Migrating Cooper's Hawks are not that common, but another migrated over the trees to the west during the second hour, and about two hundred yards behind it another!

At 11:22 a Red-shouldered Hawk (assuming the same bird as earlier since red-shouldered's are not that common here either) started climbing a thermal north.  It was joined by a Broad-winged Hawk (maybe the one from earlier; who knows?) which harrassed the red-shouldered a couple times (maybe taking out its aggressions from the crow attack?) when a Sharp-shinned Hawk joined their thermal and made two attacks on the broadwinged (establishing pecking order?) before all three climbed higher and higher northwest.  I stopped watching those three and classified them all as "migrants", but who knows?

Heard lotsa Eastern Bluebirds this morning and every now and then spotted the sources flying southbound.  I figured they were migrating, but I didn't know bluebirds migrated in the daytime and still don't!  There were many Northern Flickers calling and flying around today as on Wednesday.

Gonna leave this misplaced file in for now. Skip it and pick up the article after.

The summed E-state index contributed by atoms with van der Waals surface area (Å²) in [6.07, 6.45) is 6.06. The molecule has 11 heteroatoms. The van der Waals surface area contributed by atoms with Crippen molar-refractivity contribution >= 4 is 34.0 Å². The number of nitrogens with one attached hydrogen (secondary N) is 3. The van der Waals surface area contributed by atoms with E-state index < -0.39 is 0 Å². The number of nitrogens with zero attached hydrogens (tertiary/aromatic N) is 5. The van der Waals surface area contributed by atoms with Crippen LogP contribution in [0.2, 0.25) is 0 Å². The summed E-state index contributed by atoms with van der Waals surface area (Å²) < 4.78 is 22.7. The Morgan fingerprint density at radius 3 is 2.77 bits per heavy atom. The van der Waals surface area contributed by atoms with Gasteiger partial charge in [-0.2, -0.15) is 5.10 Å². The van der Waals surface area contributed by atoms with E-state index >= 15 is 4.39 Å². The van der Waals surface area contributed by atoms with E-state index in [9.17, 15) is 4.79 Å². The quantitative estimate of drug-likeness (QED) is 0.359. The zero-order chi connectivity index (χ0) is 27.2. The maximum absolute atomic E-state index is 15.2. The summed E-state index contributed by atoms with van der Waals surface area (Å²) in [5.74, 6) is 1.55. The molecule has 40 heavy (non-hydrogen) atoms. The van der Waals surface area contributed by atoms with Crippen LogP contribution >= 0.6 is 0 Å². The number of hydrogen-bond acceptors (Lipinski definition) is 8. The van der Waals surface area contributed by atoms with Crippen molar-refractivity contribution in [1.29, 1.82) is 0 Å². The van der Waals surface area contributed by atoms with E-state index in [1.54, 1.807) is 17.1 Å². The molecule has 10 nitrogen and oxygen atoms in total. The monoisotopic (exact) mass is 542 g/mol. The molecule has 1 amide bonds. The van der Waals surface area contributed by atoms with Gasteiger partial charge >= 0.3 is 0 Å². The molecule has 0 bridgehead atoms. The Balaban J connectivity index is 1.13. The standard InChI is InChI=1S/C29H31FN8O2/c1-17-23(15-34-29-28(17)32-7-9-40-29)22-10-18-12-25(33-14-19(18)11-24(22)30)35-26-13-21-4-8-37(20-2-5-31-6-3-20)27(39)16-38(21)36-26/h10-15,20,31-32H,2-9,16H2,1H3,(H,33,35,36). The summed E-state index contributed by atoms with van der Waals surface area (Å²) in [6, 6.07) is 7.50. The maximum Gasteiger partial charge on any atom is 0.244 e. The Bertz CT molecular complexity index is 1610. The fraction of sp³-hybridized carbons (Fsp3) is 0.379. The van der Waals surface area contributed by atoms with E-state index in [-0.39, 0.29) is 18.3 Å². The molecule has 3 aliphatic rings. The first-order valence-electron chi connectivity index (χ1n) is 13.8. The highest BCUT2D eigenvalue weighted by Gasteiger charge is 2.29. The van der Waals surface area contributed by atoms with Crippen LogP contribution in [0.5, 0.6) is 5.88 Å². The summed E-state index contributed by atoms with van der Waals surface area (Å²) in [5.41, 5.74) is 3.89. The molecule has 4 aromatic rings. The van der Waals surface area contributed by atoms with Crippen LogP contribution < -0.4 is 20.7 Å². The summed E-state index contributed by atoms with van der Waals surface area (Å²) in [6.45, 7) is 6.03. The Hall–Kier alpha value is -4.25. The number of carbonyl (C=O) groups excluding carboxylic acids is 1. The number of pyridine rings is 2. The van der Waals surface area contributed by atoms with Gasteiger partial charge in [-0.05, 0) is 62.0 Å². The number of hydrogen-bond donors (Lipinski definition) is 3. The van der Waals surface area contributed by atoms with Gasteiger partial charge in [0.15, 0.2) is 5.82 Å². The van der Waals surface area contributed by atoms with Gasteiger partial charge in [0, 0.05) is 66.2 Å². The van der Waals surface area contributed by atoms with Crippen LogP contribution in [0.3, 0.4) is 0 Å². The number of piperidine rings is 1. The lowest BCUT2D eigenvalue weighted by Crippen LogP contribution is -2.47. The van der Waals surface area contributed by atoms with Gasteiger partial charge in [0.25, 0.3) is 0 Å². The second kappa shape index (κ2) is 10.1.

Bluejays are harder to count as migrants here than from the south side of the Channel because you often see some heading east and west down in the jackpines whereas most once they cross the Channel keep flying south toward the Ovals.

Before leaving I began noticing a few American Crows flying high and southbound, continuing over the Channel.  I saw no migrating Monarch butterflies up on the dune, but two flew by when I was back at my car.

- Ric

Peregrine Falcon at Wastewater Friday


September 27 Email:

Peregrine Falcon from the Wastewater today. Also I noticed that someone put trails in the woods by the administration building. Great bird trail.